The Food and Drug Administration recently announced a series of strict regulations that threatens the livelihood of cigar companies, and now the industry is fighting back.
Early this morning, the three major lobbying groups that represent the cigar and pipe industries filed a joint lawsuit against the FDA in the U.S. District Court for the District of Columbia. These groups—Cigar Association of America, International Premium Cigar and Pipe Retailers, and Cigar Rights of America—are challenging the FDA's Final Rule, claiming it "violates numerous federal statutes as well as the federal rulemaking process."
The FDA's strict new rules include quarterly user fees, pre-market approval for new products and more stringent packaging/warning label guidelines. Many cigar companies believe adhering to these new rules will be both costly as well as time consuming.
"After a thorough and detailed legal review, we are challenging this unlawful regulatory action in federal court to protect the statutory and constitutional rights of our industry and its members. The fact that all three of our organizations are acting in one voice speaks to the urgency and seriousness of this action," said Mark Pursell, chief executive officer of the International Premium Cigar and Pipe Retailers association.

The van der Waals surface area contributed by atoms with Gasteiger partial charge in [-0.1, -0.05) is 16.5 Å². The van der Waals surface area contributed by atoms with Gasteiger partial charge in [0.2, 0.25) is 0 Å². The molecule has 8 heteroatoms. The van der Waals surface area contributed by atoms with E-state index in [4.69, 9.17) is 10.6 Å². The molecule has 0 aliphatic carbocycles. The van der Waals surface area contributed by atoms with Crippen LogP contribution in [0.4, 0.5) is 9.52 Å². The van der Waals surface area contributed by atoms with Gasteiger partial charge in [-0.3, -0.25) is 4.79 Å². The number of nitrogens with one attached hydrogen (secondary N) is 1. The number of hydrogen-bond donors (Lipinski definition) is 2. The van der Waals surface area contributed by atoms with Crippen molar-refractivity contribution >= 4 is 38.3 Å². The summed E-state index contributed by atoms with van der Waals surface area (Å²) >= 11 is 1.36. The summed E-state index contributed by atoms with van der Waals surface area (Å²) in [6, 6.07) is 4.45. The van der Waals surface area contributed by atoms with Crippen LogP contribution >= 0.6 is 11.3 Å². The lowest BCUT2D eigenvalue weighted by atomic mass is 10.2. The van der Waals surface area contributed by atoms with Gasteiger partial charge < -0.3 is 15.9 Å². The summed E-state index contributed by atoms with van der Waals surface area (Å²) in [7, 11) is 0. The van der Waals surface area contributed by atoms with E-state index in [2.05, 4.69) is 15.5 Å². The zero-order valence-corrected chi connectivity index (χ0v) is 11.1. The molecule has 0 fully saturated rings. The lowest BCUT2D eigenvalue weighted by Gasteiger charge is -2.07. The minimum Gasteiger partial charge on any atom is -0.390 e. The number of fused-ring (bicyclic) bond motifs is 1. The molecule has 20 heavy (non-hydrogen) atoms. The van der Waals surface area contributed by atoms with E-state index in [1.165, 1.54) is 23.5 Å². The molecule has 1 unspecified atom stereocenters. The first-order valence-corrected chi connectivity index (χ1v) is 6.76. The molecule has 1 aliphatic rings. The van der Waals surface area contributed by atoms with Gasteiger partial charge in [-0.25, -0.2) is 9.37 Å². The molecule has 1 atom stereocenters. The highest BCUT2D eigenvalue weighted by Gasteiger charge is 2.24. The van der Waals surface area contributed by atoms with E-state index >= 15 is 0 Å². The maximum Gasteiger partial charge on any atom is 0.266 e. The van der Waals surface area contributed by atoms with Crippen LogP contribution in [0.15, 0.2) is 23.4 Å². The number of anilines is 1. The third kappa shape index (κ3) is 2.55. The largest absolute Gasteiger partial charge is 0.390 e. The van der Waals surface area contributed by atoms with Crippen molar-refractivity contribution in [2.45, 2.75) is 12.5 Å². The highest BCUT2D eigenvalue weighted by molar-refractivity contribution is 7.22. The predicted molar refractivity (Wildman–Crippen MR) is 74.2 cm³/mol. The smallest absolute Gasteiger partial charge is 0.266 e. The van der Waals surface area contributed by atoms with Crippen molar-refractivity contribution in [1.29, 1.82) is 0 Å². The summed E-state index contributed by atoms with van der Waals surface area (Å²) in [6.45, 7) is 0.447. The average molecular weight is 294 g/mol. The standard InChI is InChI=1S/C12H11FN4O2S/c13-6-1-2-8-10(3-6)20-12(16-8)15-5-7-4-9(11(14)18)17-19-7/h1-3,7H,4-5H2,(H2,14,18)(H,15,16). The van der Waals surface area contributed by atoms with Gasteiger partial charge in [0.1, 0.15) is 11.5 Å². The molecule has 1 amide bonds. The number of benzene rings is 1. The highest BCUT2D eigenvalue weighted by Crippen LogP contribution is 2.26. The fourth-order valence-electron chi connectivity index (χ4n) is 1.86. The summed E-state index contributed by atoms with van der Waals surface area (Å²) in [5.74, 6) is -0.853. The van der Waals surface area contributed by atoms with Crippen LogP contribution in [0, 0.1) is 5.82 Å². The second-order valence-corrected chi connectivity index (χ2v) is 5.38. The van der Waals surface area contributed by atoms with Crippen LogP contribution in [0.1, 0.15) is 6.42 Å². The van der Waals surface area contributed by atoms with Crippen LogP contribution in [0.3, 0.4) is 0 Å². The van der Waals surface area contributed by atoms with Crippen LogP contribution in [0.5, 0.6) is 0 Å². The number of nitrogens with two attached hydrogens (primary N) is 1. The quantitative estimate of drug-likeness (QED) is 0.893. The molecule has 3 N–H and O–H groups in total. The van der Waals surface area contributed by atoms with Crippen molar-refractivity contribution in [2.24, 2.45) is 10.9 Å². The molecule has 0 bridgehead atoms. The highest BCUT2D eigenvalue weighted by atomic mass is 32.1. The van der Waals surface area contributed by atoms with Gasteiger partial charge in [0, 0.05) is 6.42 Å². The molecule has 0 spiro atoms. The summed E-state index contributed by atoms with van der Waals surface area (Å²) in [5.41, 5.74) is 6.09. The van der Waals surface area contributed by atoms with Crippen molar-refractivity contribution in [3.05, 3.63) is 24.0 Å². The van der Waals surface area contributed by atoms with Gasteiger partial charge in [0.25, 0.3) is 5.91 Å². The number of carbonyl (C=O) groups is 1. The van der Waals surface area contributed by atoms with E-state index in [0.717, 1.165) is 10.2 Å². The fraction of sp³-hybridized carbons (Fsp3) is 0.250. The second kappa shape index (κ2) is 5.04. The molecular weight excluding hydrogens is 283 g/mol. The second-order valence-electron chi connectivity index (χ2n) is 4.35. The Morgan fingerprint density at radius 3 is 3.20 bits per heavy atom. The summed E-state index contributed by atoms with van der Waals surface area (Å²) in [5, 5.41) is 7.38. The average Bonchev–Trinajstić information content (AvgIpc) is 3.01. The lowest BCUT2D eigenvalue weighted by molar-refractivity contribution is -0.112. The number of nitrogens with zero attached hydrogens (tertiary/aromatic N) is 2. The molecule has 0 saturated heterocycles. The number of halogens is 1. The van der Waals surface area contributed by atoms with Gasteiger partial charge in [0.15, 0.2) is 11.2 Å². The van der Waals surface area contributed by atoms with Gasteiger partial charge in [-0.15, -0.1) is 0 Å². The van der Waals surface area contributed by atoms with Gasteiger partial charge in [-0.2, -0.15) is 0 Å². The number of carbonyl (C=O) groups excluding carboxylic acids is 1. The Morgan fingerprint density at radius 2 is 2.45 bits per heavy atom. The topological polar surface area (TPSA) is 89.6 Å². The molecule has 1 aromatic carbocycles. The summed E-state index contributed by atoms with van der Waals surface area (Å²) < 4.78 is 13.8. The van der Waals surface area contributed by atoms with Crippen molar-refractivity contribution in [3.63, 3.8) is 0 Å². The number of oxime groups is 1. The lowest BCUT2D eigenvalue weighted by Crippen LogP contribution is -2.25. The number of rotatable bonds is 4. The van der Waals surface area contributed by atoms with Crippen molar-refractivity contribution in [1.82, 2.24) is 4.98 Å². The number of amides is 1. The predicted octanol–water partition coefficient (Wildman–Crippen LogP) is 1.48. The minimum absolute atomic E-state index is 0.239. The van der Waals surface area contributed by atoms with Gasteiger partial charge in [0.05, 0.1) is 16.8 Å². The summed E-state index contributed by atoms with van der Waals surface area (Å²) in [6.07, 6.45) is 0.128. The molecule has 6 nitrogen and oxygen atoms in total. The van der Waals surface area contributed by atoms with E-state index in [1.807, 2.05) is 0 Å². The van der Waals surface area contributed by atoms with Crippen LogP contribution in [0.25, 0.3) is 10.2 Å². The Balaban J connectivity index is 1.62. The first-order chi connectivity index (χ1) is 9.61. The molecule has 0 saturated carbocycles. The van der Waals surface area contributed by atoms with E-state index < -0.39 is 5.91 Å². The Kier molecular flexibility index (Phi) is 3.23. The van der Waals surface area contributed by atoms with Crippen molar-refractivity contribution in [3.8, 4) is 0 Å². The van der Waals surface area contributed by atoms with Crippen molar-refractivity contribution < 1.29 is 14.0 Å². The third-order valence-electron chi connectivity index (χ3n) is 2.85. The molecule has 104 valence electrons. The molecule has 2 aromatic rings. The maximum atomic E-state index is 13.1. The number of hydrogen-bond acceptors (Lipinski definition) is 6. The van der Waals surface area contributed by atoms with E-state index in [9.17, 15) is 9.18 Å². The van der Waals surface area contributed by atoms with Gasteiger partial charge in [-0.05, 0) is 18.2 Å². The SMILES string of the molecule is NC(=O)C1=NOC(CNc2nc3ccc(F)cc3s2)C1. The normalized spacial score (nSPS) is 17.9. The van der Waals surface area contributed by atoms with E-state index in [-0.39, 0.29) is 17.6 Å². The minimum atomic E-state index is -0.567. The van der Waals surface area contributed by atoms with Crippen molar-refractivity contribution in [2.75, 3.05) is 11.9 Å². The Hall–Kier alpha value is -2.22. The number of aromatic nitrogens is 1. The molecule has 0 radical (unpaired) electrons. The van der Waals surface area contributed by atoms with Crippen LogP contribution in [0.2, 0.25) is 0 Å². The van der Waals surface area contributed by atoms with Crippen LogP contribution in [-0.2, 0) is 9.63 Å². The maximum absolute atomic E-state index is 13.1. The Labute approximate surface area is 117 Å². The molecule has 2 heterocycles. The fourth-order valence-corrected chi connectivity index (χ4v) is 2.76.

The lawsuit is asking the court for a declaratory injunction to "vacate, set aside and enjoin the enforcement of the Final Rule."
Specifically, the lawsuit challenges the following:
- FDA's improper application of the February 15, 2007 grandfather date to cigars and pipe tobacco, which subjects those products to more intrusive regulations than cigarettes and smokeless tobacco;
- FDA's impermissible assessment of a tax in the form of user fees, and its allocation of these user fees only to cigars and pipe tobacco and not to other newly deemed products (Edit note: such as e-cigarettes);
- FDA's failure to perform an adequate cost-benefit analysis to take into account the effects of the Final Rule on small businesses as is required by the Regulatory Flexibility Act;
- FDA's unjustified decision to require cigar health warning labels to be 30 percent of the two principal display panels of packages;
- FDA's unlawful designation of tobacconists who blend finished pipe tobacco or create cigar samplers of finished cigars as "manufacturers," which subjects those businesses to greater regulation than if they were "retailers";
- FDA's incorrect decision to regulate pipes as "components" or "parts" rather than as "accessories."
"The FDA ignored the law to craft these expansive and sweeping regulations and cannot justify many of the arbitrary and capricious regulations it purports to enact," said Glynn Loope, executive director of Cigar Rights of America. "This lawsuit is a specific and detailed challenge to the FDA's unprecedented assertion of rulemaking authority."
Craig Williamson, president of the Cigar Association of America, said: "We all worked in good faith to inform and educate the FDA on the unique nature of our industry, its members and our consumers. We hoped the FDA would craft a flexible regulatory structure that accounted for the uniqueness of our industry. Instead, we got a broad, one-size-fits-all rule that fails to account for how cigars and premium cigars are manufactured, distributed, sold and consumed in the United States."